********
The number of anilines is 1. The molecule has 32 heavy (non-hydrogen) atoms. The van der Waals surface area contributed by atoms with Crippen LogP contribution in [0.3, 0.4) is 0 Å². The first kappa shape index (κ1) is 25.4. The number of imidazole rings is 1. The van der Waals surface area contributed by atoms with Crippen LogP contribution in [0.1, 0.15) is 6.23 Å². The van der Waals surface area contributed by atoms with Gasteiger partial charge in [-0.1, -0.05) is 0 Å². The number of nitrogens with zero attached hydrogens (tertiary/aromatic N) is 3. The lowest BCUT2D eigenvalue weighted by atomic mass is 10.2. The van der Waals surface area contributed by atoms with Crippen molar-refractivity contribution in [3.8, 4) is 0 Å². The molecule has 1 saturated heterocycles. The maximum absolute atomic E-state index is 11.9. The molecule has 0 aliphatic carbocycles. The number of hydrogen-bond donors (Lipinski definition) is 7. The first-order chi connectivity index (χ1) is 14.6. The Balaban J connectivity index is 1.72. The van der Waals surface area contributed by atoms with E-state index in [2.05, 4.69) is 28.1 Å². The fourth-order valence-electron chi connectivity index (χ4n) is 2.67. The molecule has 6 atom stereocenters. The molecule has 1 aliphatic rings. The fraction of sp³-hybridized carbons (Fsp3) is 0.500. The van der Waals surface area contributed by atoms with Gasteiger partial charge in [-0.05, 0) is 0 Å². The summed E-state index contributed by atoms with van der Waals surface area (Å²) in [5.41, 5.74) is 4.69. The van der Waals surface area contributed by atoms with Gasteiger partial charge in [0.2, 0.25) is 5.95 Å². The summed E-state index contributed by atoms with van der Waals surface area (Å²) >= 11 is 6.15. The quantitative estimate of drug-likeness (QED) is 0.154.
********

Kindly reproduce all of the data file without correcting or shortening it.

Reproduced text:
The number of anilines is 1. The molecule has 32 heavy (non-hydrogen) atoms. The van der Waals surface area contributed by atoms with Crippen LogP contribution in [0.3, 0.4) is 0 Å². The first kappa shape index (κ1) is 25.4. The number of imidazole rings is 1. The van der Waals surface area contributed by atoms with Crippen LogP contribution in [0.1, 0.15) is 6.23 Å². The van der Waals surface area contributed by atoms with Gasteiger partial charge in [-0.1, -0.05) is 0 Å². The number of nitrogens with zero attached hydrogens (tertiary/aromatic N) is 3. The lowest BCUT2D eigenvalue weighted by atomic mass is 10.2. The van der Waals surface area contributed by atoms with Crippen molar-refractivity contribution in [3.8, 4) is 0 Å². The molecule has 1 saturated heterocycles. The maximum absolute atomic E-state index is 11.9. The molecule has 0 aliphatic carbocycles. The number of hydrogen-bond donors (Lipinski definition) is 7. The first-order chi connectivity index (χ1) is 14.6. The Balaban J connectivity index is 1.72. The van der Waals surface area contributed by atoms with E-state index in [2.05, 4.69) is 28.1 Å². The fourth-order valence-electron chi connectivity index (χ4n) is 2.67. The molecule has 6 atom stereocenters. The molecule has 1 aliphatic rings. The fraction of sp³-hybridized carbons (Fsp3) is 0.500. The van der Waals surface area contributed by atoms with Gasteiger partial charge in [-0.05, 0) is 0 Å². The summed E-state index contributed by atoms with van der Waals surface area (Å²) in [5.41, 5.74) is 4.69. The van der Waals surface area contributed by atoms with Gasteiger partial charge in [0.2, 0.25) is 5.95 Å². The summed E-state index contributed by atoms with van der Waals surface area (Å²) >= 11 is 6.15. The quantitative estimate of drug-likeness (QED) is 0.154.